RAID 5 setups allow for getting the most storage out of an array of disks without loosing parity, or redundancy. For example.
Raid 5 array with four disks will have the capacity of three of those disks using the forth's pool of storage (over all the disks) as a parity bit so if one of the disks were to fail you would simply swap out the defective disk and the array will rebuild itself in an ideal world.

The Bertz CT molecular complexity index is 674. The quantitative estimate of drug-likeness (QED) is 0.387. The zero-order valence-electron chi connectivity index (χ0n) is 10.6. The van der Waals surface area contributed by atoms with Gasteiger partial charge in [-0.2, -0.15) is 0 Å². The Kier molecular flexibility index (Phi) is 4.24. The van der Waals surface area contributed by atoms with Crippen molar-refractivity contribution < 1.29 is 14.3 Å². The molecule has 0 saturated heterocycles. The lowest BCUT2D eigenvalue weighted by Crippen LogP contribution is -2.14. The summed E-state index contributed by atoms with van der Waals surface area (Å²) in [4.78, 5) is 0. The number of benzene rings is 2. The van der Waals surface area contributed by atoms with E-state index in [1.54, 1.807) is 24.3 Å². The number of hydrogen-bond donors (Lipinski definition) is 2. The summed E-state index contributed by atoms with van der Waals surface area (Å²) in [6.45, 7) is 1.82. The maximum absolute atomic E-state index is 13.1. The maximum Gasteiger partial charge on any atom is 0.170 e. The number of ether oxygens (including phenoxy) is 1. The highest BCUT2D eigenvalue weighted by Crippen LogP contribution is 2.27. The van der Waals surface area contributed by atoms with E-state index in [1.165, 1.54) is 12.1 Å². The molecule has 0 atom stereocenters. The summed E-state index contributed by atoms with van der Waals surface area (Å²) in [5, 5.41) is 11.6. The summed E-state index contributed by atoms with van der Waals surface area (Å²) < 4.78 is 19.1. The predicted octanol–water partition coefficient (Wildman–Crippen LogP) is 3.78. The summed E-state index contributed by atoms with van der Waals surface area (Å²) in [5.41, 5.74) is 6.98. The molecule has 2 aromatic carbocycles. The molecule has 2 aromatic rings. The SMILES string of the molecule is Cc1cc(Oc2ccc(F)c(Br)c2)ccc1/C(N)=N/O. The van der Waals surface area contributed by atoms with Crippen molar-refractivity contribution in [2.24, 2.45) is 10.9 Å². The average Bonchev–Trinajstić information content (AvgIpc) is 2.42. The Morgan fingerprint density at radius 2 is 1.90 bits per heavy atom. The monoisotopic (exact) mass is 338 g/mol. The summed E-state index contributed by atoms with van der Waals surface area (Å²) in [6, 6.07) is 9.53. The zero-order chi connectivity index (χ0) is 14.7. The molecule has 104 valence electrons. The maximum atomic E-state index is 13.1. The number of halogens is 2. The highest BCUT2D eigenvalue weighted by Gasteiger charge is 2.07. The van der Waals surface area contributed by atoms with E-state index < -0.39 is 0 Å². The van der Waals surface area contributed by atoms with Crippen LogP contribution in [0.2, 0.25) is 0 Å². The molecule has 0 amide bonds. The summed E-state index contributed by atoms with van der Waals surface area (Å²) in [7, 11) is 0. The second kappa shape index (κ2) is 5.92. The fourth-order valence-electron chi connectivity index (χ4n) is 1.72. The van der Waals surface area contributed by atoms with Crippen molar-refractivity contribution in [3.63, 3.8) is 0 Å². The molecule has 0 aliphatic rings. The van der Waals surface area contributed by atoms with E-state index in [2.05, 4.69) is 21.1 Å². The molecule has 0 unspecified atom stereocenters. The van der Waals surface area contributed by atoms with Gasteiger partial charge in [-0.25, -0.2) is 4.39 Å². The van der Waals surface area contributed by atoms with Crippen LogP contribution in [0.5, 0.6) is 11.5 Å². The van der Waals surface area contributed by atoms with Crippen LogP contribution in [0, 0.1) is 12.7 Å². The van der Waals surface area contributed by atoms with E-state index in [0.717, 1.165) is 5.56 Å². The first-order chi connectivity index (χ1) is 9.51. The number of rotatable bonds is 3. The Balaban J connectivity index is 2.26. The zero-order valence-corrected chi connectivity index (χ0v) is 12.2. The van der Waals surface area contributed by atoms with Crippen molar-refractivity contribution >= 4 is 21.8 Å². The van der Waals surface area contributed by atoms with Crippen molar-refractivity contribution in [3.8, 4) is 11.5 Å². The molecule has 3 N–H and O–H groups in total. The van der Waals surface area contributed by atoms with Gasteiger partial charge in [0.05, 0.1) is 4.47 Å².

Because of this write speeds on RAID 5 arrays tend to be a bit slower then other arrays because it's spreading out it's data on however many disks you have any it's writing parity bits at the same time. Read speeds tend to be quick on RAID 5 making it ideal for archival use or data that must be read a lot but not edited much or changed. Think of a server dishing up programs to users or storing their finished work files.
Hope that helps!